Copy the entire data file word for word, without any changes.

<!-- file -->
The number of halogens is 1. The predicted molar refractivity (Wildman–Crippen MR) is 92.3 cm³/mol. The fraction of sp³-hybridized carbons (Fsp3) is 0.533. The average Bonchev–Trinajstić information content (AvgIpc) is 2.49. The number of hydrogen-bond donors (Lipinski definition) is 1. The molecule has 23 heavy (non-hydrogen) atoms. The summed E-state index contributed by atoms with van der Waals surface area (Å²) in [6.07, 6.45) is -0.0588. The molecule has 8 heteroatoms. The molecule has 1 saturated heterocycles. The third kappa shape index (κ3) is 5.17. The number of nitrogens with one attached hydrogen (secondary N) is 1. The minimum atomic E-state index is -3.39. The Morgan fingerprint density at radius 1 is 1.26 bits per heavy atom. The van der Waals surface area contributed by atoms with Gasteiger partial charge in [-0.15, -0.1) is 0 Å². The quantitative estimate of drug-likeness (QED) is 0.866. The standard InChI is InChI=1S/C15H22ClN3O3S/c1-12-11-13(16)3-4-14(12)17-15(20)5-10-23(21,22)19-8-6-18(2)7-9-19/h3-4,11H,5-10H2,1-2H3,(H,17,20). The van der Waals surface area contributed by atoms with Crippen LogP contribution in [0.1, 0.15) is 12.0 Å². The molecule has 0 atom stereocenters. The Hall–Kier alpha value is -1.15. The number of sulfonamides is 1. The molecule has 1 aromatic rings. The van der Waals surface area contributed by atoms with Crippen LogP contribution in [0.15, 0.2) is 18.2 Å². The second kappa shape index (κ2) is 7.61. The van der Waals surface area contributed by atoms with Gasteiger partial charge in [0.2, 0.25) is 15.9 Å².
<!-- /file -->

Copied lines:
The number of halogens is 1. The predicted molar refractivity (Wildman–Crippen MR) is 92.3 cm³/mol. The fraction of sp³-hybridized carbons (Fsp3) is 0.533. The average Bonchev–Trinajstić information content (AvgIpc) is 2.49. The number of hydrogen-bond donors (Lipinski definition) is 1. The molecule has 23 heavy (non-hydrogen) atoms. The summed E-state index contributed by atoms with van der Waals surface area (Å²) in [6.07, 6.45) is -0.0588. The molecule has 8 heteroatoms. The molecule has 1 saturated heterocycles. The third kappa shape index (κ3) is 5.17. The number of nitrogens with one attached hydrogen (secondary N) is 1. The minimum atomic E-state index is -3.39. The Morgan fingerprint density at radius 1 is 1.26 bits per heavy atom. The van der Waals surface area contributed by atoms with Gasteiger partial charge in [-0.15, -0.1) is 0 Å². The quantitative estimate of drug-likeness (QED) is 0.866. The standard InChI is InChI=1S/C15H22ClN3O3S/c1-12-11-13(16)3-4-14(12)17-15(20)5-10-23(21,22)19-8-6-18(2)7-9-19/h3-4,11H,5-10H2,1-2H3,(H,17,20). The van der Waals surface area contributed by atoms with Crippen LogP contribution in [0.1, 0.15) is 12.0 Å². The molecule has 0 atom stereocenters. The Hall–Kier alpha value is -1.15. The number of sulfonamides is 1. The molecule has 1 aromatic rings. The van der Waals surface area contributed by atoms with Crippen LogP contribution in [0.15, 0.2) is 18.2 Å². The second kappa shape index (κ2) is 7.61. The van der Waals surface area contributed by atoms with Gasteiger partial charge in [0.2, 0.25) is 15.9 Å².